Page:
Nikesh Mistry, Sector Head, Industrial Automation, GAMBICA
The word “automation” can be interpreted in many different ways. Back in the 1970s, when computer-aided manufacturing was developing, the invention of computer-numerical control (CNC) was considered a revolution in terms of automation.
It’s easy to forget how many of our everyday processes derived from a manual method, yet 50 years later the marvels of automation are all around us. Even a clock is just an automated version of a sundial.
However, when the clock became the most common timepiece, this didn’t render sundial makers jobless. It meant that those who previously spent their time making sundials could now enhance their skill and learn how to make a clock while using the valuable experience they’d already gained through working within the time-telling industry. It is important to accentuate the opportunity that modern automation is providing us with.
Just because machines are growing smarter and more intelligent doesn’t take anything from human potential. It means the workforce of the future needs to be trained to control these smarter machines. Design and technology lessons only became part of the national curriculum once a requirement for jobs in the field had emerged. Suppose how to defend against cyber-attacks was part of the curriculum – or potentially, instead of learning an international language, there is an option to learn a machine language – wouldn’t it begin to shape our future workforce from a younger age? Our current workforce has developed the necessary skills through what they learn at an early age, and if future generations are taught how to coexist with automation from a young age, naturally more jobs will be created. Essentially this is modelling the growth potential of our future industry as opposed to cutting costs through replacing the workforce.
Automation is the technique of making an apparatus, a particular system or a process, operate without interference or automatically. It’s much more than simply using robots to do everything. Whenever I’ve mentioned the word automation, I get a very different response depending on who I’m speaking to. Or more accurately, on what automation means to them. Automation is often present in their lives, but there is an underlying fear that it may take over.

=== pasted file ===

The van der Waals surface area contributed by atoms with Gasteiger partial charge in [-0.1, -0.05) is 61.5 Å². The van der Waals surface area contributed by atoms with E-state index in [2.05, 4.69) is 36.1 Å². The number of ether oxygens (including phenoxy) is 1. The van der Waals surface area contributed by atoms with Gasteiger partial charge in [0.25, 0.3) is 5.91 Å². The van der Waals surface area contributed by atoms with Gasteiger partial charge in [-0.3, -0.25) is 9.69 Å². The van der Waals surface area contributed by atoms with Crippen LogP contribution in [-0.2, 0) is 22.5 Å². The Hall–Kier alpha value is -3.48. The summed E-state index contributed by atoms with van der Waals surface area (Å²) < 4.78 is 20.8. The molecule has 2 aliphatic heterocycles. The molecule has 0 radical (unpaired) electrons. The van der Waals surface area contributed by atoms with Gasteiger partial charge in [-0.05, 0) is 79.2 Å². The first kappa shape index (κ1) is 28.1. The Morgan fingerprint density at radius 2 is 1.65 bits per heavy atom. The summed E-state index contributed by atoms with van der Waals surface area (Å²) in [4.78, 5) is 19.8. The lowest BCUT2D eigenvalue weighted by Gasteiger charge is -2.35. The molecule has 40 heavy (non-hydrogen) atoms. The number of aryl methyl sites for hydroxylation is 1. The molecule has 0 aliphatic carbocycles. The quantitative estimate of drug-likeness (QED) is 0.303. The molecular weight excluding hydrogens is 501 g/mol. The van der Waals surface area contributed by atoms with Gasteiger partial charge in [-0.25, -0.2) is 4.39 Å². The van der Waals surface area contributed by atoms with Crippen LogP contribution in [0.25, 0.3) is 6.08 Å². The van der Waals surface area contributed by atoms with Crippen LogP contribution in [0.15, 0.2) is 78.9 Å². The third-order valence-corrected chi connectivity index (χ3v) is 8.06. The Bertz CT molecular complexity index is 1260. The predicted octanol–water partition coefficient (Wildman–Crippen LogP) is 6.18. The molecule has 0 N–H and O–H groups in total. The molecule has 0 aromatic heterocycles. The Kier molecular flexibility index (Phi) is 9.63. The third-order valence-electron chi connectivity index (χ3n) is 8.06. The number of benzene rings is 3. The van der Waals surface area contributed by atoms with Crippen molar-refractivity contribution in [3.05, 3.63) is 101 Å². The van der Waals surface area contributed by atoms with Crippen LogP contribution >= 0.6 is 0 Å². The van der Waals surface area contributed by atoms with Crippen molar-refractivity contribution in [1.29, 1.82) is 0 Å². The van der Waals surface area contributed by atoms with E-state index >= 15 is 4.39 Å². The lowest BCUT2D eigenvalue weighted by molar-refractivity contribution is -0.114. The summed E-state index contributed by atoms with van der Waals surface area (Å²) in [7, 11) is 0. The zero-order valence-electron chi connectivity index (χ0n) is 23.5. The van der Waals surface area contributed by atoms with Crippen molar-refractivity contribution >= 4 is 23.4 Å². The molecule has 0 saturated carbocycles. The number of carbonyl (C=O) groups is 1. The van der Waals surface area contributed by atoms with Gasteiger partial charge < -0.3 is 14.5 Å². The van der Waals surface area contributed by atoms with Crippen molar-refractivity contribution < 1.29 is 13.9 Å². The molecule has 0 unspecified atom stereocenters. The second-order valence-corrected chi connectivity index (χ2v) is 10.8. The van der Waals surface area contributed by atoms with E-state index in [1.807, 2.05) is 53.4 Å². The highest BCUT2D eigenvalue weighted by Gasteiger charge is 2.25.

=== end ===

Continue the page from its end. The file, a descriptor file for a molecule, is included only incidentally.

While automation may improve the efficiency of processes we are used to, there are many other areas in which human skill is irreplaceable and this must not be forgotten. Automation will of course replace somewhat tedious tasks but won’t necessarily replace complete job profiles. And while the debate stands as to whether great managers are made or born, I’m sure many would agree a robot can’t replace a good manager. A robot lacks empathy, social intelligence and the ability to be creative so it’s not possible to substitute one in jobs which require the use of these skills. This is merely one example where automation should assist, not replace.
Indeed, in industrial automation there are jobs which robots are able to do more repeatably than humans, and for longer – but there is also a whole skillset which robots are not able to reach. Robots are able to learn – however, they lack the ingenuity and experience that humans have gained in the past.
As we digress into a world where connectivity and digital devices are beginning to be commonplace, it is important to remember that it is because we are able to adapt to these variations of understanding of one word, that we are not going to “be replaced by a robot”. Humans have the unrivalled ability to innovate, and while artificial intelligence is enabling machines to “learn”, it doesn’t permit the ability to create using imagination – an unparalleled skill.
If you would like to share your opinions with like-minded people as to how the digitalised world is evolving then enquire with us at www.gambica.org.uk.
Image provided by GAMBICA